Sachs/Drool’s Forgotten Lingua Franca Enactment


SUNDAY 30th JANUARY 1PM at 1/1 61 West Princes Street
Culled from the salvages of Biblical and Talmudic refuse, Sachs/Drool have concocted a compendium of dead words, a forgotten lingua franca awaiting re-discovery, which they molded into a three part participatory, interactive, electroacoustic vocal workshop/performance. An introduction to this world of haunted folklore, they will unravel some of the underlining processes that lurk in the background of this work. With words like Melach, Idna, and Azikim.

Below is what they will be doing the night before:
This month PRIMATE ARENA is coming over to the UK for a string of shows, workshops and talk.PRIMATE ARENA is Israel’s first consistent platform for a wide palette of experimental and improvised music. Hosted by Eran Sachs and Alex DROOL, PRIMATE ARENA is a bi-weekly freeform happening for experimental & out muzak events (mostly in Tel Aviv), dedicated to Psych, EAI, Noise, Speech/Sonic/Concrete Poetry, Avant Rock, post millennial obscurities, pre millennial obscurities, the history of 20th century experimental music & other adventurous ventures. Over the past three years they have created a platform – central to Tel Aviv’s now vibrant, thriving scene – that has nurtured a community of adventurous local musicians including Maya Dunietz and Yoni Silver and hosted visiting internationals such as Adam Bohman, , Jérôme Noetinger, Arnaud Rivière, Ignatz Schick, Daniel Padden, Bob Ostertag and many others. Primate Arena encompasses a regular performance series a number of ensembles and a radio programme.

This is an overview from a recent lecture by Eran Sachs:
From the surface below Tel-Aviv might seem like Manhattan: it aspires upwards, its
horizon is vertical, its gaze is focused towards the top of the corporate pyramid. But while
the oh so familiar New-York skyline actually mirrors its essential neurotic spectacular
nature, making it equally attractive to fundamentalists-with-wings and brokers-on-the-
rise, the typical architecture of Tel-Aviv, as well as the dominant visual embodiments of
its urban culture, transmit a categorically different kind of schism.

Tel-Aviv is a hedonistic city, caught in an endless party. Aptly conveyed in the works of
media artist Ran Slavin, Tel-Aviv is an Insomniac City – it flows day and night,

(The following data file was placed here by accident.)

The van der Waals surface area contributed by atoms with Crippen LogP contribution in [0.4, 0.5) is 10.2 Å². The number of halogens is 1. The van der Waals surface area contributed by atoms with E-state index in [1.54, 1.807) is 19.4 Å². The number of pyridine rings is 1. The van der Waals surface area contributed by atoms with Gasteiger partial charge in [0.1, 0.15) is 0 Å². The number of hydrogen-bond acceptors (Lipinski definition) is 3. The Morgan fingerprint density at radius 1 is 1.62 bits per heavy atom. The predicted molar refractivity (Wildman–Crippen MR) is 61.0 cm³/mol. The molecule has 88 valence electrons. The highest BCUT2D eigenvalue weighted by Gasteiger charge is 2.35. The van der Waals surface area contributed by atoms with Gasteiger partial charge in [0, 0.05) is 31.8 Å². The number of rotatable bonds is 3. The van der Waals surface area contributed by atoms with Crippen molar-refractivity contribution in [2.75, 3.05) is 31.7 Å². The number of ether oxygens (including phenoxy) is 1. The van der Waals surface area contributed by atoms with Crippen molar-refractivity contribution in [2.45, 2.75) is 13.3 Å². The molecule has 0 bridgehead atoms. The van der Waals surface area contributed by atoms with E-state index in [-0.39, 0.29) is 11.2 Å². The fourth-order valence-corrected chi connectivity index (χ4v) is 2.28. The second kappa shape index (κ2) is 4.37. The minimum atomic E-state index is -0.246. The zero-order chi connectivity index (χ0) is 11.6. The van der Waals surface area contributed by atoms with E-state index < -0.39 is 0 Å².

incessantly, fusing manic nightlife and real-estate frenzy. It exemplifies a Dionysu-centric
character that is seemingly ex-placed, detached from the engulfing conflict zone,
oblivious to all but its own dynamic.

But the matter of fact is that it is a thriving metropolis located at the heart of an on going
war zone, in a society which has experienced the vicious circle of wars, occupation, terror
attacks and violent counter-reactions. The experience of terror, of suicide bombers and of
fear, is constitutive to the psychodynamics of the Israeli reality, as is the obscure notion
of threat, of being chased, of being under-siege. The defense mechanisms are stern,
active, powerful – both on the national level and on the individual level. Avenge But One
of My Two Eyes, the latest film by Israeli documentarist Avi Mograbi accurately traces
just how deep this mentality of “siege” runs. The ongoing effects of facing extreme
situations obviously give rise to multiple phenomena expressing states of anxiety and of
panic. Israel is not a happy place, and the society is far from joyous. This is the reason for
the crude language of public media; it is why Israel lacks a real Pop culture; this why
there is a strong link between the Zionist movement and Goa Trance parties.

Still, the driving life-force in Tel-Aviv is immense. But the Party cannot look the War in
the eye. Confronting the actual stressful reality is counter-Dionysic (and bad for business)
and therefore a non-option. Accordingly, the inherent underlying processes of the city are
those of denial: repression, assimilation, sublimation. The prevalent typography in Israel,
for example, apparent in deigns for the most successful signs and logos, expresses the
hidden effectiveness of the logic of military symbols. The schizoid nature demands that
the City turn a blind-eye, in a manner that has by now become a Zionist hallmark: see, but
do not see. Tel-Aviv is the first Zionist city, and as such, the original false representation,
the romantic dismissal by the Zionists who regarded its neighboring Palestinian city of
Jaffa as an “empty, abandoned city”, has by now multiplied itself as a plethora of blind-
spots: there is no terror, no war, no occupation. Everything is OK. Let us build further.

During the last war, even as missiles were landing on Israel’s Northern and Southern
cities, the stock market did not even flinch. In the words of sonic artist Finkelstein, Tel-
Aviv typifies The Art of Escapism. In Jaffa, this ignorance-by-choice serves as the
breeding ground for crude and merciless gentrification. The most successful industry in
Israel is naturally that of security, celebrated by the monumental erection of a
questionable wall, an industry which operates to ensure that the party goes on,

One can, nevertheless, point to subversive and critical positions taken by individuals and
political organizations. Active stand can interrupt the automatic workings of the dominant
code. In so far as “noise is a weapon” (Attali), one can recognize different tactics of
reaction taking by artists who are engaged in Noise music. Culturally, Noise is often
referred to as a genre of “ultimate hedonism”; conversely, in a hedonistic society
characterized by schizophrenic escapism, Noise offers a form of involvement, both
emotional and political. In our lecture, we shall survey different tactics of Noise and the
utilization of sound within subversive works in Israel, presented within their specific
social context.

David Oppenheim & Eran Sachs

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